When a British passport was finally reissued to Begg in 2009, things had appeared to settle in the passport debacle. However, only four years later, Begg’s passport was confiscated when he returned from a South Africa trip, where he had visited the iconic Robben Island prison, in addition to members of the African National Congress (ANC) party. The Home Office claimed that Begg had been involved in Syrian terrorism-related activity in 2012. But Begg revealed in a piece for Islam21c that the real reason behind the revocation was his endeavours to expose the UK and US governments for their complicity in rendition and torture. 
Begg stated in a February 2014 article published by Islam21c:
“I was met upon arrival at Heathrow by officials who served me with a notice to seize my passport under the ‘Royal Prerogative’ stating that it was assessed my previous visits to Syria had constituted involvement in terrorism. No explanation other than that was given.
“I am certain that the only reason I am being continually harassed – something that began long before any visit to Syria – is because CagePrisoners and I are at the forefront of investigations and assertions based on hard evidence that British governments, past and present, have been wilfully complicit in torture.” 
Given the level of rampant hostility faced by Begg from both security and police services, one may question whether the government intends to ultimately strip him of his citizenship, given that it is clearly afraid to grant him a reissued passport. On the same topic, the advocacy group CAGE recently published a joint letter signed by ten people – including the fearless aid worker Tauqir “Tox” Sharif, Safian Khan, and Sally Lane – in which they criticise the British government for stripping them of their citizenship.   In the letter’s introduction, the authors address the dangers found in Clause 9 of the hugely controversial Nationality and Borders Bill:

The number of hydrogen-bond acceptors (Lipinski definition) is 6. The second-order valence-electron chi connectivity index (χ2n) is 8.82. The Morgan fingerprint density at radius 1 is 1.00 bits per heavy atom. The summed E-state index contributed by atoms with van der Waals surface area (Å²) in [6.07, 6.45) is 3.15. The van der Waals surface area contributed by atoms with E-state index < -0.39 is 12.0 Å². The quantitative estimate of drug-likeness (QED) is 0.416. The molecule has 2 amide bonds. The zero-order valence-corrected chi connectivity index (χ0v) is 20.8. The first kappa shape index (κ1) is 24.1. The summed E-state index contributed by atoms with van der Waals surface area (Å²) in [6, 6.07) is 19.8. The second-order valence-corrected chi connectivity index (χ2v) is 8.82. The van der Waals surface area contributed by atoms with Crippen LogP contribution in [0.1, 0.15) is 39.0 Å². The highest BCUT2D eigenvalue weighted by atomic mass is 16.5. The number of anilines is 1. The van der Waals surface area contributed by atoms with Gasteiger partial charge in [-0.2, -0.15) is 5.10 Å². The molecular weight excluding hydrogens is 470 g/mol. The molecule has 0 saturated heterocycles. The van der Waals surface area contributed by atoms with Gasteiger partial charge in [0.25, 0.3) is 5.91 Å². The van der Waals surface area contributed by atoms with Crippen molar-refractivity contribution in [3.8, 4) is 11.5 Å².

“We, the undersigned, have all been stripped of our British citizenship and exiled by different Home Secretaries over the past decade. While we are now stranded in countries across South Asia, the Middle East and Africa, we all were born as British citizens and raised in the UK.” 
The signatories further go on to state:
“The government has deprived every one of us of our citizenship on the basis that we are technically dual nationals on account of our parental heritage., cementing a two tier citizenship for people like us…We have no identity or travel documents, no consular assistance and do not enjoy the support or protection of any country in the world. We are essentially stateless.
“In practice, this means that some of us have suffered detention, imprisonment, and torture with complete impunity. Shockingly, some who have been deprived have been summarily executed without any accountability. Our children are also denied citizenship and passports and are collectively punished alongside us. We live a shadow existence.” 
Shaheer is a regular contributor for Islam21c. He maintains a strong interest in current affairs, as well as the changing global conditions of Muslim populations. Prior to joining Islam21c, he developed a number of years’ experience in the health and social care sector and has previously volunteered at the Muslim Youth Helpline.